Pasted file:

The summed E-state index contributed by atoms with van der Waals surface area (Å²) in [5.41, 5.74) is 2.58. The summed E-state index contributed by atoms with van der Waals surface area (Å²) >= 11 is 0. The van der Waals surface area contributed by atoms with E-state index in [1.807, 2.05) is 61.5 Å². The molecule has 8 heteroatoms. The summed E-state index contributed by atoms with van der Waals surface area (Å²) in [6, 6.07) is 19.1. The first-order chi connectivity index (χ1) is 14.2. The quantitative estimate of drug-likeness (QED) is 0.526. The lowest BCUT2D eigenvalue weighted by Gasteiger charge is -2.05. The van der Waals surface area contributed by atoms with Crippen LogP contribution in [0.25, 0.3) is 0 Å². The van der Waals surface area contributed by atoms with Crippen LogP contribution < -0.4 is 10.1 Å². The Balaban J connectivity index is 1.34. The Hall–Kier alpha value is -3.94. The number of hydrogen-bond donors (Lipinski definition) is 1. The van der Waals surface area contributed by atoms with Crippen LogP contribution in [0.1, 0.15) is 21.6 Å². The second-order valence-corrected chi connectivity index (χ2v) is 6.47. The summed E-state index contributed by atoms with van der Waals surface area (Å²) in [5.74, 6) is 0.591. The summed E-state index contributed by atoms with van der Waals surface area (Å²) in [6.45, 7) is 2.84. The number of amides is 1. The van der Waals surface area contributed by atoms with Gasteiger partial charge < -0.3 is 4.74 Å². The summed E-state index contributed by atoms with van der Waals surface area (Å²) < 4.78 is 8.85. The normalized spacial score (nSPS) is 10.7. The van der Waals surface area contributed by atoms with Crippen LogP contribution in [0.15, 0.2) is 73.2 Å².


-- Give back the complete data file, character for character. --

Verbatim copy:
The summed E-state index contributed by atoms with van der Waals surface area (Å²) in [5.41, 5.74) is 2.58. The summed E-state index contributed by atoms with van der Waals surface area (Å²) >= 11 is 0. The van der Waals surface area contributed by atoms with E-state index in [1.807, 2.05) is 61.5 Å². The molecule has 8 heteroatoms. The summed E-state index contributed by atoms with van der Waals surface area (Å²) in [6, 6.07) is 19.1. The first-order chi connectivity index (χ1) is 14.2. The quantitative estimate of drug-likeness (QED) is 0.526. The lowest BCUT2D eigenvalue weighted by Gasteiger charge is -2.05. The van der Waals surface area contributed by atoms with Crippen LogP contribution in [0.25, 0.3) is 0 Å². The van der Waals surface area contributed by atoms with Crippen LogP contribution < -0.4 is 10.1 Å². The Balaban J connectivity index is 1.34. The Hall–Kier alpha value is -3.94. The number of hydrogen-bond donors (Lipinski definition) is 1. The van der Waals surface area contributed by atoms with Crippen LogP contribution in [0.1, 0.15) is 21.6 Å². The second-order valence-corrected chi connectivity index (χ2v) is 6.47. The summed E-state index contributed by atoms with van der Waals surface area (Å²) in [5.74, 6) is 0.591. The summed E-state index contributed by atoms with van der Waals surface area (Å²) in [6.45, 7) is 2.84. The number of amides is 1. The van der Waals surface area contributed by atoms with Gasteiger partial charge < -0.3 is 4.74 Å². The summed E-state index contributed by atoms with van der Waals surface area (Å²) < 4.78 is 8.85. The normalized spacial score (nSPS) is 10.7. The van der Waals surface area contributed by atoms with Crippen LogP contribution in [0.15, 0.2) is 73.2 Å².